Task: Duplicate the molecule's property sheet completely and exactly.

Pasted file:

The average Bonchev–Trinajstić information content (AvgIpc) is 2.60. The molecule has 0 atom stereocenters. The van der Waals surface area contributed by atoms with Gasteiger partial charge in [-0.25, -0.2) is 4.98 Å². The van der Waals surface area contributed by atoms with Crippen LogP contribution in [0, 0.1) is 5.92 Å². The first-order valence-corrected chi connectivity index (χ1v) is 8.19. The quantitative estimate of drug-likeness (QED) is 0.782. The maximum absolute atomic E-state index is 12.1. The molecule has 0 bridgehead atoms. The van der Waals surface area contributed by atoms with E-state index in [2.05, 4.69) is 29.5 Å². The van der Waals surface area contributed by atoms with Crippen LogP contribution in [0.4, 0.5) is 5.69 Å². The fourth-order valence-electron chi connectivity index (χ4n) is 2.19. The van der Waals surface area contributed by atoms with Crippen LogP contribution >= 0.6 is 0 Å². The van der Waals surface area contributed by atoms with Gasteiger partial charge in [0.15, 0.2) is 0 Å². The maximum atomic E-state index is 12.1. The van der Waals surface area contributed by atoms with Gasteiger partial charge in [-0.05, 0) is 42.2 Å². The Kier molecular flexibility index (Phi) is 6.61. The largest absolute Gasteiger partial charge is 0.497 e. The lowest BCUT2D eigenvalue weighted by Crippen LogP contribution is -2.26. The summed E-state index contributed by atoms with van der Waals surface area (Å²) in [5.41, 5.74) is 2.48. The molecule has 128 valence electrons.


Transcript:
The average Bonchev–Trinajstić information content (AvgIpc) is 2.60. The molecule has 0 atom stereocenters. The van der Waals surface area contributed by atoms with Gasteiger partial charge in [-0.25, -0.2) is 4.98 Å². The van der Waals surface area contributed by atoms with Crippen LogP contribution in [0, 0.1) is 5.92 Å². The first-order valence-corrected chi connectivity index (χ1v) is 8.19. The quantitative estimate of drug-likeness (QED) is 0.782. The maximum absolute atomic E-state index is 12.1. The molecule has 0 bridgehead atoms. The van der Waals surface area contributed by atoms with E-state index in [2.05, 4.69) is 29.5 Å². The van der Waals surface area contributed by atoms with Crippen LogP contribution in [0.4, 0.5) is 5.69 Å². The fourth-order valence-electron chi connectivity index (χ4n) is 2.19. The van der Waals surface area contributed by atoms with Crippen LogP contribution >= 0.6 is 0 Å². The van der Waals surface area contributed by atoms with Gasteiger partial charge in [0.15, 0.2) is 0 Å². The maximum atomic E-state index is 12.1. The van der Waals surface area contributed by atoms with Gasteiger partial charge in [-0.05, 0) is 42.2 Å². The Kier molecular flexibility index (Phi) is 6.61. The largest absolute Gasteiger partial charge is 0.497 e. The lowest BCUT2D eigenvalue weighted by Crippen LogP contribution is -2.26. The summed E-state index contributed by atoms with van der Waals surface area (Å²) in [5.41, 5.74) is 2.48. The molecule has 128 valence electrons.